The horrible Hathras gangrape case has left a scar on India, not just as another instance of gender-based violence but one of structural oppression based on caste.
To give a rewind - late last month, a 19-year-old woman was allegedly gang-raped and brutally assaulted by four men belonging to the Thakur community in the Hathras district of Western Uttar Pradesh (UP). She was a Dalit. Reportedly, she was denied any help by the cops in her village and even struggled to get proper medical attention, and succumbed to her injuries two weeks after the attack.
Dalit women have been at the receiving end of deep-rooted casteism and patriarchy for a long time. And while gender violence in India has become rampant, this case highlights the systemic discrimination and misogyny that Dalit women face every day, which is otherwise blatantly ignored.
According to the National Crime Records Bureau’s annual report, atrocities against the Dalits in the last decade have gone up by 37 percent and the conviction rate has gone up by a mere 2.5 percent. In 2019, 10 Dalit women were raped in the country every day as per the statistics. UP reported the highest number of cases of sexual assault against women, with 11,289 cases - the highest number of crimes against the Dalits in India. In fact, UP, Rajasthan, and Bihar, make up for more than half of the cases of atrocities against the Dalits.
The familiar story
The aftermath of the Hathras case played out – unsurprisingly – with delayed investigations, alleged cover-ups by the authorities, and political gameplays. The police even locked up the victim’s family and forcibly cremated her body after midnight, denying the family to see her body for one last time. They even barred media and opposition politicians for a brief time, raising further doubts of a cover-up.
ABSOLUTELY UNBELIEVABLE - Right behind me is the body of #HathrasCase victim burning. Police barricaded the family inside their home and burnt the body without letting anybody know. When we questioned the police, this is what they did. pic.twitter.com/0VgfQGjjfb
— Tanushree Pandey (@TanushreePande) September 29, 2020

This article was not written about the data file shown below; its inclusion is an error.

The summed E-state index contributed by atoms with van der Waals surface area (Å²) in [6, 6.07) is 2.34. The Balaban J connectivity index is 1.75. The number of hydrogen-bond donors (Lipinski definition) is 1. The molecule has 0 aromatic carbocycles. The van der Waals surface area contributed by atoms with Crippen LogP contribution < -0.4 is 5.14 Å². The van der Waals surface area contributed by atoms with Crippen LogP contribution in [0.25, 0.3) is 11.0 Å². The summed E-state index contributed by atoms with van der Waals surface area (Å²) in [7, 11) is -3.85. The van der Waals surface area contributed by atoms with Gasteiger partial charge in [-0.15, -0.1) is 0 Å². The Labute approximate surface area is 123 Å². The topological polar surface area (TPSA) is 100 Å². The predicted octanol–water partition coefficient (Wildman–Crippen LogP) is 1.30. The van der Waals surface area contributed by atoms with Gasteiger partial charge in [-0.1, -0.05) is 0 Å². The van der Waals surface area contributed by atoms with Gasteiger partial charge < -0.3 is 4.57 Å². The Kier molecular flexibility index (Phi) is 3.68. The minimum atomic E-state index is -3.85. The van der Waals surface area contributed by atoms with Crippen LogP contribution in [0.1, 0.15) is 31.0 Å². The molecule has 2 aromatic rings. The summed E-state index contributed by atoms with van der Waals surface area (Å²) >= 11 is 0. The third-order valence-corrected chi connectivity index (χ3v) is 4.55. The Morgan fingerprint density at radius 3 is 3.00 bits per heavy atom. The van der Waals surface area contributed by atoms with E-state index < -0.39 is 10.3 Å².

A senior police officer from UP even claimed that the girl had not been raped at all and that the incident was only an attempt to disrupt the peace and stir caste tensions in the State. Additional Director General (ADG) of Police Prashant Kumar had told reporters that the forensic report (which was late by 11 ays) had found “no sperm samples” on the body of the victim.
However, Indian anti-rape laws clarify that the absence or presence of semen by itself does not prove rape. In fact, on October 14, the Allahabad high court came down heavily on the UP government for ‘violating the fundamental rights’ of the victim and her family with the above-mentioned moves.
It’s all about the caste
An examination of the cases of sexual assault against Dalit women shows that perpetrators enjoy a pattern of impunity. Especially in rural areas, the power remains with the upper and middle classes. For example, take the 1992 Bhanwari Devi gang-rape case - the accused were let go on the basis that upper-caste men cannot rape a lower-caste woman because of ‘purity’. (The judgement caused a global outrage, which finally led to India’s first law for sexual harassment in the workplace being passed in 1997.) However, the five accused in the case were acquitted, despite the 1989 law that aims to prevent atrocities against the community, and other laws that protect women.
Who gets to protest & who doesn't, whose protests are crushed, which protestors are jailed, their bail denied, SM tracked, families hounded, is also determined by social privilege. Everyone has right to protest, but not everyone's rights are guarded equally. Amplify Dalit voices.
— #MeTooIndia (@IndiaMeToo) October 2, 2020
Dalit women are to this day - assaulted, raped, and murdered - even by members of their own caste. When the Centre for Dalit Rights examined 100 such cases of sexual violence against Dalit women in India between 2004 and 2013, it was found that the perpetrators belonged to 36 different castes, including Dalit.
It is unfortunate that even after decades of Independence, India’s casteism refutes change. But Dalit women are fighting back like never before. Earlier the violence went unchecked. As Dalit rights activist Majula Pradeep rightly put it, Dalits now have visibility, are stronger and more assertive. And the Judiciary’s latest move gives hope.
(Edited by Athira Nair)